The story is from three years ago. Maybe a few weeks after Yordano Ventura arrived at Class AAA Omaha. At least, that’s the way Scott Sharp remembers it.
It begins with a late-night phone call. Not that this was odd. Ventura would routinely call, Sharp says. Sometimes Ventura just wanted to talk about his career. Sometimes he needed guidance. Sometimes he needed to vent.
Sharp, now a Royals assistant general manager, was the club’s director of player development then. Before that, he had been the director of minor-league operations. He had watched Ventura grow from a rail-thin 130-pound right-hander to one of the most promising prospects in the system. So, of course, he was ready to listen.
On the other end was Ventura and Monica Ramirez, one of the Royals’ in-house English instructors, and for close to two minutes, Ventura began to rant into the phone. He was pitching terribly at Omaha, he said. He had never been hit like this. He was frustrated and emotional and worried — and he just wanted to go home.
Never miss a local story.
Sharp listened to the translation from Ramirez, paused for a moment, and then formulated a response.
“OK, Yordano,” he said. “You can go home. But in your last start, you allowed three runs in six innings. They have a stat for that in the major leagues. It’s called a quality start.”
The story came on Friday morning as Sharp stood at a lectern inside the Colonial Room at the Kansas City Marriott Downtown. It was one of many. Maybe the people inside the room just needed to share and laugh and be together.
The Royals organization had gathered here for a private service to remember the life of Ventura, who died Sunday in a car crash on a highway in his native Dominican Republic. He was 25.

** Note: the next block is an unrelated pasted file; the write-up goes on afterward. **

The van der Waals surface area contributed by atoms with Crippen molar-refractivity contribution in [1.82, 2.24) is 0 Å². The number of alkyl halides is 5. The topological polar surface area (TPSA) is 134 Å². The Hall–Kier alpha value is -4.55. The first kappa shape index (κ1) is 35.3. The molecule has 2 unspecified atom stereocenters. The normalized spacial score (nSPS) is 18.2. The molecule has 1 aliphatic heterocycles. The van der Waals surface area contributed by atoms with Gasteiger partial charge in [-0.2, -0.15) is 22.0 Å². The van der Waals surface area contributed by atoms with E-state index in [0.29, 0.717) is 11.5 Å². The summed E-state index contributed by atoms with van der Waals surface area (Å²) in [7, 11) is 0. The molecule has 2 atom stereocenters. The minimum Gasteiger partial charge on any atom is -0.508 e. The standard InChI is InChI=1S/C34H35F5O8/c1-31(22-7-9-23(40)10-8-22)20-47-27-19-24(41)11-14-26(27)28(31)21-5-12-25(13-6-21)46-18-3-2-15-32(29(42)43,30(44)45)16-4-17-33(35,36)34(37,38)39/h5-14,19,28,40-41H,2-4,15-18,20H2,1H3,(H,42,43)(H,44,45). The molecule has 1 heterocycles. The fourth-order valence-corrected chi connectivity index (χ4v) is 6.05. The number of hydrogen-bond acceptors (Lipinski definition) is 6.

On Tuesday, a collection of Royals officials and players had journeyed to Las Terrenas — Ventura’s hometown — to pay their respects and lay the pitcher to rest. On Friday, the mourning came to Kansas City. As the Royals prepared for their first day of FanFest, their annual marquee offseason event, a few hundred people, including Royals players, officials, employees and their families, filed into a ballroom in downtown Kansas City.
They came to say goodbye to Ventura, the immensely talented right-hander who spent just three full seasons in the big leagues. They came to share stories about a skinny kid from the Dominican who came to be known as a brother and a son — a fearless pitcher with a stubborn side.
“His right arm was that of a man,” said Royals broadcaster Ryan Lefebvre, who started the ceremony just after 10 a.m. “But his smile was that of a child.”
The stories began here, of course, but they did not stop. All day long, Royals fans came to downtown Kansas City to pay tribute. They stopped at the memorial set up inside Bartle Hall — a pitcher’s mound with Ventura’s jersey and number, a row of four photos hanging behind, a pair of walls where fans could offer a personal message. They listened to Ventura’s teammates tell stories on the stage across the convention hall.
“I think it’s kind of exactly what we needed,” third baseman Mike Moustakas said. “We needed to be around each other. We needed to see each other, be back hugging and loving on each other again.
“And I think when baseball comes around, everyone knows that we’re going to go out there and play with the same passion and energy we’ve always had. But we have a little more on our shoulders now.”
When the day began inside the Marriott, a collection of Royals players, coaches and front-office personnel took turns sharing stories at the private memorial. At the front of the room, a bouquet of flowers formed a baseball glove and ball. A video tribute was shown, offering glimpses and highlights from Ventura’s seasons in the big leagues. And then the stories began.